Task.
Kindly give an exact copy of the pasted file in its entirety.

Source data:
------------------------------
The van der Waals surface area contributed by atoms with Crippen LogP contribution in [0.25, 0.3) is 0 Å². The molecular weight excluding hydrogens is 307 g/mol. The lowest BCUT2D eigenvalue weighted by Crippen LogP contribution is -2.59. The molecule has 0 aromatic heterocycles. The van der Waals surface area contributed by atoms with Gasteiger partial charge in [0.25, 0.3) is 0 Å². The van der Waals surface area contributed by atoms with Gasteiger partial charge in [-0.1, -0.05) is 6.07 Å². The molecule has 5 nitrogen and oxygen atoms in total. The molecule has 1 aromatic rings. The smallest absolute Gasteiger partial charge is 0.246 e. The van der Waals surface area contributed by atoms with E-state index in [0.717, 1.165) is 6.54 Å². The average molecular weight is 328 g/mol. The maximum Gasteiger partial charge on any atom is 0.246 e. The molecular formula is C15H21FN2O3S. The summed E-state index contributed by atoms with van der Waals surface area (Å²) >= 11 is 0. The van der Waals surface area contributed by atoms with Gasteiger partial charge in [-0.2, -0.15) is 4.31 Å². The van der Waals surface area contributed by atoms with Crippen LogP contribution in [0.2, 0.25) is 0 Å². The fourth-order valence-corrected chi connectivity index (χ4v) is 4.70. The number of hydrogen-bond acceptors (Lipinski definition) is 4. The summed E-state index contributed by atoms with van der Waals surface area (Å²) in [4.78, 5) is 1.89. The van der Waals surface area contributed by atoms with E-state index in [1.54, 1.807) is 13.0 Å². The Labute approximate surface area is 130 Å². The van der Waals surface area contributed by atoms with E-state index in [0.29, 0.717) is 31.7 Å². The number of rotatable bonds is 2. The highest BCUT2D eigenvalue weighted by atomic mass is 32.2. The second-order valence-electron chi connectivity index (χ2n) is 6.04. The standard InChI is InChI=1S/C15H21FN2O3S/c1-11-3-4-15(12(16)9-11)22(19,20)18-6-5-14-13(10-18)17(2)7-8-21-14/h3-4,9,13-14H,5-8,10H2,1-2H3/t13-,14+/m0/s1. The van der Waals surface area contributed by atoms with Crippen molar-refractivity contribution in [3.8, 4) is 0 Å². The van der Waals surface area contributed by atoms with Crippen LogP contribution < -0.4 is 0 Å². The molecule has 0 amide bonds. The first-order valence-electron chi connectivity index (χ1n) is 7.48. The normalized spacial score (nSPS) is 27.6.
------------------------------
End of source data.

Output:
The van der Waals surface area contributed by atoms with Crippen LogP contribution in [0.25, 0.3) is 0 Å². The molecular weight excluding hydrogens is 307 g/mol. The lowest BCUT2D eigenvalue weighted by Crippen LogP contribution is -2.59. The molecule has 0 aromatic heterocycles. The van der Waals surface area contributed by atoms with Gasteiger partial charge in [0.25, 0.3) is 0 Å². The van der Waals surface area contributed by atoms with Gasteiger partial charge in [-0.1, -0.05) is 6.07 Å². The molecule has 5 nitrogen and oxygen atoms in total. The molecule has 1 aromatic rings. The smallest absolute Gasteiger partial charge is 0.246 e. The van der Waals surface area contributed by atoms with E-state index in [0.717, 1.165) is 6.54 Å². The average molecular weight is 328 g/mol. The maximum Gasteiger partial charge on any atom is 0.246 e. The molecular formula is C15H21FN2O3S. The summed E-state index contributed by atoms with van der Waals surface area (Å²) >= 11 is 0. The van der Waals surface area contributed by atoms with Gasteiger partial charge in [-0.2, -0.15) is 4.31 Å². The van der Waals surface area contributed by atoms with Crippen LogP contribution in [0.2, 0.25) is 0 Å². The fourth-order valence-corrected chi connectivity index (χ4v) is 4.70. The number of hydrogen-bond acceptors (Lipinski definition) is 4. The summed E-state index contributed by atoms with van der Waals surface area (Å²) in [4.78, 5) is 1.89. The van der Waals surface area contributed by atoms with E-state index in [1.54, 1.807) is 13.0 Å². The Labute approximate surface area is 130 Å². The van der Waals surface area contributed by atoms with E-state index in [0.29, 0.717) is 31.7 Å². The number of rotatable bonds is 2. The highest BCUT2D eigenvalue weighted by atomic mass is 32.2. The second-order valence-electron chi connectivity index (χ2n) is 6.04. The standard InChI is InChI=1S/C15H21FN2O3S/c1-11-3-4-15(12(16)9-11)22(19,20)18-6-5-14-13(10-18)17(2)7-8-21-14/h3-4,9,13-14H,5-8,10H2,1-2H3/t13-,14+/m0/s1. The van der Waals surface area contributed by atoms with Crippen molar-refractivity contribution in [3.8, 4) is 0 Å². The van der Waals surface area contributed by atoms with Crippen LogP contribution < -0.4 is 0 Å². The molecule has 0 amide bonds. The first-order valence-electron chi connectivity index (χ1n) is 7.48. The normalized spacial score (nSPS) is 27.6.